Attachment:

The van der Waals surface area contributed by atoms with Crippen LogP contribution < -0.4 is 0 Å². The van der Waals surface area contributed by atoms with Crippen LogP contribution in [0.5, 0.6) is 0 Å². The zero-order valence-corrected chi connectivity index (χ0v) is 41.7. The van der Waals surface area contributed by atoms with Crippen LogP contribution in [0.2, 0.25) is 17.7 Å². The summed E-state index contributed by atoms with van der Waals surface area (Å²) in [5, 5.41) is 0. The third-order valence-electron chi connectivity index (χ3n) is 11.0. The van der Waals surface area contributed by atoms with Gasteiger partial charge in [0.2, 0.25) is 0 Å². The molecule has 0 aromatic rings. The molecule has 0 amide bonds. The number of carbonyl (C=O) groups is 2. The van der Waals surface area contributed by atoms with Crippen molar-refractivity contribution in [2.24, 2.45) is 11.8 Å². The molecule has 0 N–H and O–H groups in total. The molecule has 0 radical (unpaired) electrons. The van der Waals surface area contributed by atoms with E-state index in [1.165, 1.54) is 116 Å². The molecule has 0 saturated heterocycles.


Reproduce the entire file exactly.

The van der Waals surface area contributed by atoms with Crippen LogP contribution < -0.4 is 0 Å². The van der Waals surface area contributed by atoms with Crippen LogP contribution in [0.5, 0.6) is 0 Å². The zero-order valence-corrected chi connectivity index (χ0v) is 41.7. The van der Waals surface area contributed by atoms with Crippen LogP contribution in [0.2, 0.25) is 17.7 Å². The summed E-state index contributed by atoms with van der Waals surface area (Å²) in [5, 5.41) is 0. The third-order valence-electron chi connectivity index (χ3n) is 11.0. The van der Waals surface area contributed by atoms with Gasteiger partial charge in [0.2, 0.25) is 0 Å². The molecule has 0 aromatic rings. The molecule has 0 amide bonds. The number of carbonyl (C=O) groups is 2. The van der Waals surface area contributed by atoms with Crippen molar-refractivity contribution in [2.24, 2.45) is 11.8 Å². The molecule has 0 N–H and O–H groups in total. The molecule has 0 radical (unpaired) electrons. The van der Waals surface area contributed by atoms with E-state index in [1.165, 1.54) is 116 Å². The molecule has 0 saturated heterocycles.